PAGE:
Brancusi arrived in Indore at the very end of 1937, but the maharajah proved elusive. He was away on a tiger hunt, and was also beginning an affair with Marguerite (Peg) Branyan, his daughter’s nurse, from Dallas. They married soon after. A resting place for his first wife’s ashes then seemed less urgent, and after a frustrating month in Indore, Brancusi returned to Paris. What promised to be one of the most remarkable monuments of modern art was never built.
Instead Brancusi’s birds found a less dramatic, but nevertheless important domestic setting in the palace. The 1931 bronze bird remained in the maharajah’s sitting room, a magnificent Art Deco interior with geometrically-shaped furnishings. Everything was carefully placed for effect, and the bronze bird stood on a small stone “collar” above a tall limestone stand, the ensemble designed by Brancusi. An elegant metal standard lamp, which echoed its shape, reflected light onto the bronze surface of the sculpture.
The two soaring 1933 marble birds, one black and the other white, were placed in the banquet hall, carefully set against a long wall, with their upper parts lit by Art Deco-style standard lamps. On their stands and “collars”, they were each nearly 11 feet high.
The maharajah’s marriage to Marguerite Branyan was relatively brief and they divorced in 1943. As part of the settlement, he gave her the bronze bird. There is nothing to suggest that it was illegally exported from India. Following Ms Branyan’s death, the bronze sculpture passed to her son, Richard Holkar. In 1972 Richard Feigen sold the bronze bird to Californian collector Norton Simon and today the work is on view in the Norton Simon Museum in Pasadena. A museum spokesman said last month that when the bronze was purchased, “we confirmed the provenance, that the maharaja gave it to his American wife in 1943.”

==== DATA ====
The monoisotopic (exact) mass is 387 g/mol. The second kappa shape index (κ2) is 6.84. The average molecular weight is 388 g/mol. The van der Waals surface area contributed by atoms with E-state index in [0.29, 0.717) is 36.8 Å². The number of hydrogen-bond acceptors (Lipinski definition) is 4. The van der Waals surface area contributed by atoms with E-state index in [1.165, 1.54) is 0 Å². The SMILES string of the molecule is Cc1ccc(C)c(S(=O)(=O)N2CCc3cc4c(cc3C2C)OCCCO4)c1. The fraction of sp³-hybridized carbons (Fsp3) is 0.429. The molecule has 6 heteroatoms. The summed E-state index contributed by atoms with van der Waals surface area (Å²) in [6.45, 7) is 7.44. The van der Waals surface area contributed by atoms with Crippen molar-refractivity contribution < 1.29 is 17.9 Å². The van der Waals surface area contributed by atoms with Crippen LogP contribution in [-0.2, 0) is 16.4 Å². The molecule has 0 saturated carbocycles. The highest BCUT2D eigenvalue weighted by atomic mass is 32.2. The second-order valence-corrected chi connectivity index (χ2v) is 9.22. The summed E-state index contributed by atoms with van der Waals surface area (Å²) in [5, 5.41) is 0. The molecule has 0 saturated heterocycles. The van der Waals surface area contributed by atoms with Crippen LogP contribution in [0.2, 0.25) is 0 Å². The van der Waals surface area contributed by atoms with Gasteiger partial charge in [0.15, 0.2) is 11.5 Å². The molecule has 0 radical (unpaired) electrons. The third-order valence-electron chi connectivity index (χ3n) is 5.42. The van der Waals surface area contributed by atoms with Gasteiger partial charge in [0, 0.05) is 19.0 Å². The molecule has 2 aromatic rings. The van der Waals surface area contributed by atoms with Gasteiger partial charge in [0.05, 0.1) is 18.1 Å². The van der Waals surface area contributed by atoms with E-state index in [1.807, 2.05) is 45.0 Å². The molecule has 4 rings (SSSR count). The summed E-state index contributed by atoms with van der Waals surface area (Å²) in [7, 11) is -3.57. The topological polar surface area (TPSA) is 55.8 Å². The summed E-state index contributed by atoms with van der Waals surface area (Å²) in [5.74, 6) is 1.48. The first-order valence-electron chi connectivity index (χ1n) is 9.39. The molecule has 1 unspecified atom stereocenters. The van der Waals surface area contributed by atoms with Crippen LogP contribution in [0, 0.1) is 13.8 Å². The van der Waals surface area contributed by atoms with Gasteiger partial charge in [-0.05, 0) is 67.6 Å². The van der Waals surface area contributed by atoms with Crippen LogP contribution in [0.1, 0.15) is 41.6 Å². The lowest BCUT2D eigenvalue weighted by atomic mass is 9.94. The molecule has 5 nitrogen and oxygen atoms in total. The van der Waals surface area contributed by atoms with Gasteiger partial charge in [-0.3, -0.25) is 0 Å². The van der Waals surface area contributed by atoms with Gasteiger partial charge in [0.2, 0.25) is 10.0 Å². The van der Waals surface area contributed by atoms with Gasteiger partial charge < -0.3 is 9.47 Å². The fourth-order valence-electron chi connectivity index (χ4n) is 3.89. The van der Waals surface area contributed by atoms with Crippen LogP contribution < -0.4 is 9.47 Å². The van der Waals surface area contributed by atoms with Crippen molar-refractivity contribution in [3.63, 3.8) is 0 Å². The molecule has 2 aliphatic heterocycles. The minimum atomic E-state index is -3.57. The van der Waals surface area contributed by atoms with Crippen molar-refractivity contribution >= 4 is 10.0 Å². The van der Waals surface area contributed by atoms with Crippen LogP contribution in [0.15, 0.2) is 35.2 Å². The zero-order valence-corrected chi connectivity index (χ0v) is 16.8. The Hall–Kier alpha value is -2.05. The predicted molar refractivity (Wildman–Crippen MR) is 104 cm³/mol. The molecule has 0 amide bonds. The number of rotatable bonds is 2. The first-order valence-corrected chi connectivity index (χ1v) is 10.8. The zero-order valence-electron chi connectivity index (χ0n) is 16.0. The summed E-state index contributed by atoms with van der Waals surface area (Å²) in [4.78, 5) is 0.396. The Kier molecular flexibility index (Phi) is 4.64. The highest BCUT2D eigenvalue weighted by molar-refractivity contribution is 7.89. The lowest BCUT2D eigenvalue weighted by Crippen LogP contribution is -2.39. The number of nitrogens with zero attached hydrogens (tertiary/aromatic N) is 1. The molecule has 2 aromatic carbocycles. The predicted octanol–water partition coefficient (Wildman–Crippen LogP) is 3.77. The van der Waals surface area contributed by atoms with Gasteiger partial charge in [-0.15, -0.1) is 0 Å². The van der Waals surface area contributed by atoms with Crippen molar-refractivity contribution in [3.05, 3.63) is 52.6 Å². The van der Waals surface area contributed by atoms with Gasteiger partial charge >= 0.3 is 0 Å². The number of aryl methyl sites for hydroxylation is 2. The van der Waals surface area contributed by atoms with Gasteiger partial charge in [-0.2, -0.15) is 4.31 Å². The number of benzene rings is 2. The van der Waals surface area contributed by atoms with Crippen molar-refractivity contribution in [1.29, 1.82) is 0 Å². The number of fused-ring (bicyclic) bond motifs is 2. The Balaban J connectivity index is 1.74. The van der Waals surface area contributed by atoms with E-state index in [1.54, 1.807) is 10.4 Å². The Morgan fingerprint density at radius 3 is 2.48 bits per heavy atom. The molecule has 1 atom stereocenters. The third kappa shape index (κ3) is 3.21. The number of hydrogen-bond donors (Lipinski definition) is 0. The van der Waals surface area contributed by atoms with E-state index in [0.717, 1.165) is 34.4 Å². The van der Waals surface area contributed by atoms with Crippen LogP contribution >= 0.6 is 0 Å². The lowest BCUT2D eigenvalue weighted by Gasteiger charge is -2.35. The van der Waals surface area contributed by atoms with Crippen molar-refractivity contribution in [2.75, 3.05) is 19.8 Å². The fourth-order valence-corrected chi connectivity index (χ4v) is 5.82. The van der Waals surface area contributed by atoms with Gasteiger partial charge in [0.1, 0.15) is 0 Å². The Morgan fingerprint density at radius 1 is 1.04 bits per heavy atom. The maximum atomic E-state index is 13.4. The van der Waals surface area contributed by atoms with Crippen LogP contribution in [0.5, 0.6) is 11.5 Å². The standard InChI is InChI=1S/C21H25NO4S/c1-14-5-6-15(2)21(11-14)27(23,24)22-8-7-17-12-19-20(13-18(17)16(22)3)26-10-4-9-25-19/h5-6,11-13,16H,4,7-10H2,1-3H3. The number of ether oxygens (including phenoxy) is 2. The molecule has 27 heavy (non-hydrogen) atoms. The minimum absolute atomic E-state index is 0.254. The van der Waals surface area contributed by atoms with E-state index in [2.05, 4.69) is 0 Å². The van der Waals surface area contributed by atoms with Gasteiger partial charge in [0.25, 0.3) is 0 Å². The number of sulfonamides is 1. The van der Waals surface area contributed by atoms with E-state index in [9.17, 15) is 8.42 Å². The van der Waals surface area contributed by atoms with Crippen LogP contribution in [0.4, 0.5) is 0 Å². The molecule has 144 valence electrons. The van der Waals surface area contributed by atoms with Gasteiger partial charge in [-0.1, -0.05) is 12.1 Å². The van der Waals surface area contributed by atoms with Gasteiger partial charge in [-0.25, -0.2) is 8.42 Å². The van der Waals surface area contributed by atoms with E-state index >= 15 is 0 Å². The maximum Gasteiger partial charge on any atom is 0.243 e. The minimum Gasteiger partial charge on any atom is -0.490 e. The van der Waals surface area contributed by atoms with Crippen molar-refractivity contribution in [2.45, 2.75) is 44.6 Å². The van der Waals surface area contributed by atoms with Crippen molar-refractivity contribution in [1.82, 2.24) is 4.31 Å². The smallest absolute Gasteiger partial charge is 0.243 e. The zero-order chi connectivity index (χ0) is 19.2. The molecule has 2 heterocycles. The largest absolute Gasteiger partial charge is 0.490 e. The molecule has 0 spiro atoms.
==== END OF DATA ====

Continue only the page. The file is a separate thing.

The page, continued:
The two marble birds remained in Manik Bagh palace. After the maharajah’s death in 1961, they went to his daughter from his first marriage, Maharanee Usha Devi, who married Satish Malhotra.
In the late 1960s New York dealer Richard Feigen came onto the scene, seeing an opportunity to sell these icons of modern sculpture. Patiently he pursued his goal, and in 1972 he offered the black marble bird to the Tate.
The minutes of the Tate trustees then record how events unfolded. In January 1973 worrying news emerged: “The owner had told Mr Feigen that circa 12 years ago the Indian Government had approached him indicating that they regarded his Brancusis as national treasures which ideally the Government would wish to retain in India... Mr Feigen felt that there was likely to be ‘a row’ when the Indian Government discovered that the Brancusi had left India. The [sculpture] base was being temporarily retained by the owner since he felt it might be useful to cover up for the disappearance of the sculpture if he was challenged.”
A month later the Tate trustees were given further advice. This pointed out “the highly embarrassing situation which could arise if the Brancusi had been exported in contravention to Indian law and the Tate was thus involved in what could only seem a shady deal.” In March the trustees noted that investigations into the legal situation had proved inconclusive.